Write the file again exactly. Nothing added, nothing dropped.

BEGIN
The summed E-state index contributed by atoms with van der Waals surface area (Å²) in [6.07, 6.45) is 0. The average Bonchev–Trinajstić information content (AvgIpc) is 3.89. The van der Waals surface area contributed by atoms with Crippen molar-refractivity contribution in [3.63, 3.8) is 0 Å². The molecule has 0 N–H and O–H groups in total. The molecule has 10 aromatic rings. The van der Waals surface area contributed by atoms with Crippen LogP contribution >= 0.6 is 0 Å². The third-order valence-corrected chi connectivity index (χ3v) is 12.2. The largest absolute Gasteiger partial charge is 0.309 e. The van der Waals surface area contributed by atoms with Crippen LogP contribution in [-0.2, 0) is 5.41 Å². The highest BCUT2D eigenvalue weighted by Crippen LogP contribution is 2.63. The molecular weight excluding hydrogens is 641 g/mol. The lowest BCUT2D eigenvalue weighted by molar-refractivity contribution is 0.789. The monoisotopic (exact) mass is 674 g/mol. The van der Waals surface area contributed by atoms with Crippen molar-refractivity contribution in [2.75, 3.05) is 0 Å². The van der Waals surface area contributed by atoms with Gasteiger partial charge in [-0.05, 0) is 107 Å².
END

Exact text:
The summed E-state index contributed by atoms with van der Waals surface area (Å²) in [6.07, 6.45) is 0. The average Bonchev–Trinajstić information content (AvgIpc) is 3.89. The van der Waals surface area contributed by atoms with Crippen molar-refractivity contribution in [3.63, 3.8) is 0 Å². The molecule has 0 N–H and O–H groups in total. The molecule has 10 aromatic rings. The van der Waals surface area contributed by atoms with Crippen LogP contribution >= 0.6 is 0 Å². The third-order valence-corrected chi connectivity index (χ3v) is 12.2. The largest absolute Gasteiger partial charge is 0.309 e. The van der Waals surface area contributed by atoms with Crippen LogP contribution in [-0.2, 0) is 5.41 Å². The highest BCUT2D eigenvalue weighted by Crippen LogP contribution is 2.63. The molecular weight excluding hydrogens is 641 g/mol. The lowest BCUT2D eigenvalue weighted by molar-refractivity contribution is 0.789. The monoisotopic (exact) mass is 674 g/mol. The van der Waals surface area contributed by atoms with Crippen molar-refractivity contribution in [2.75, 3.05) is 0 Å². The van der Waals surface area contributed by atoms with Gasteiger partial charge in [-0.05, 0) is 107 Å².